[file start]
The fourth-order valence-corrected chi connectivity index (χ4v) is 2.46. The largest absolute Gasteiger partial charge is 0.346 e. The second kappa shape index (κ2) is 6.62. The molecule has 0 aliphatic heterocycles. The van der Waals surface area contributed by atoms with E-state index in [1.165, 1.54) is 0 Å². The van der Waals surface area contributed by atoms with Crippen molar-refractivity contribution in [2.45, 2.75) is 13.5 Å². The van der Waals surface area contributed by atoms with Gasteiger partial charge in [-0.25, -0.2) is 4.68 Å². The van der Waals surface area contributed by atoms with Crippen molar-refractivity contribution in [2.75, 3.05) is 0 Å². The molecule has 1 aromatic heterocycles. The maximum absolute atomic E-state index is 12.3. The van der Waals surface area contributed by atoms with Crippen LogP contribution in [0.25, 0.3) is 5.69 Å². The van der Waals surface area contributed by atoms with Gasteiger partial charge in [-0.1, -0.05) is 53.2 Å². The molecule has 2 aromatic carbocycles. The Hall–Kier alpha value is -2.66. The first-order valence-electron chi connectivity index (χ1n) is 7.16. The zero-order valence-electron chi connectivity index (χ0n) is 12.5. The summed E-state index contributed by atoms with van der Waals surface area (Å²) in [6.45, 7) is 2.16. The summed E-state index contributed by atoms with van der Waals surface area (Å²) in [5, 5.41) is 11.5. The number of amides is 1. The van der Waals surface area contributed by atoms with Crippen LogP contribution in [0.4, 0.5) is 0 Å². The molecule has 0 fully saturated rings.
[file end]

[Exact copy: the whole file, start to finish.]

The fourth-order valence-corrected chi connectivity index (χ4v) is 2.46. The largest absolute Gasteiger partial charge is 0.346 e. The second kappa shape index (κ2) is 6.62. The molecule has 0 aliphatic heterocycles. The van der Waals surface area contributed by atoms with E-state index in [1.165, 1.54) is 0 Å². The van der Waals surface area contributed by atoms with Crippen molar-refractivity contribution in [2.45, 2.75) is 13.5 Å². The van der Waals surface area contributed by atoms with Gasteiger partial charge in [-0.25, -0.2) is 4.68 Å². The van der Waals surface area contributed by atoms with Crippen molar-refractivity contribution in [2.75, 3.05) is 0 Å². The molecule has 1 aromatic heterocycles. The maximum absolute atomic E-state index is 12.3. The van der Waals surface area contributed by atoms with Crippen LogP contribution in [0.25, 0.3) is 5.69 Å². The van der Waals surface area contributed by atoms with Gasteiger partial charge in [-0.1, -0.05) is 53.2 Å². The molecule has 2 aromatic carbocycles. The Hall–Kier alpha value is -2.66. The first-order valence-electron chi connectivity index (χ1n) is 7.16. The zero-order valence-electron chi connectivity index (χ0n) is 12.5. The summed E-state index contributed by atoms with van der Waals surface area (Å²) in [6.45, 7) is 2.16. The summed E-state index contributed by atoms with van der Waals surface area (Å²) in [5, 5.41) is 11.5. The number of amides is 1. The van der Waals surface area contributed by atoms with Crippen LogP contribution in [0.4, 0.5) is 0 Å². The molecule has 0 fully saturated rings.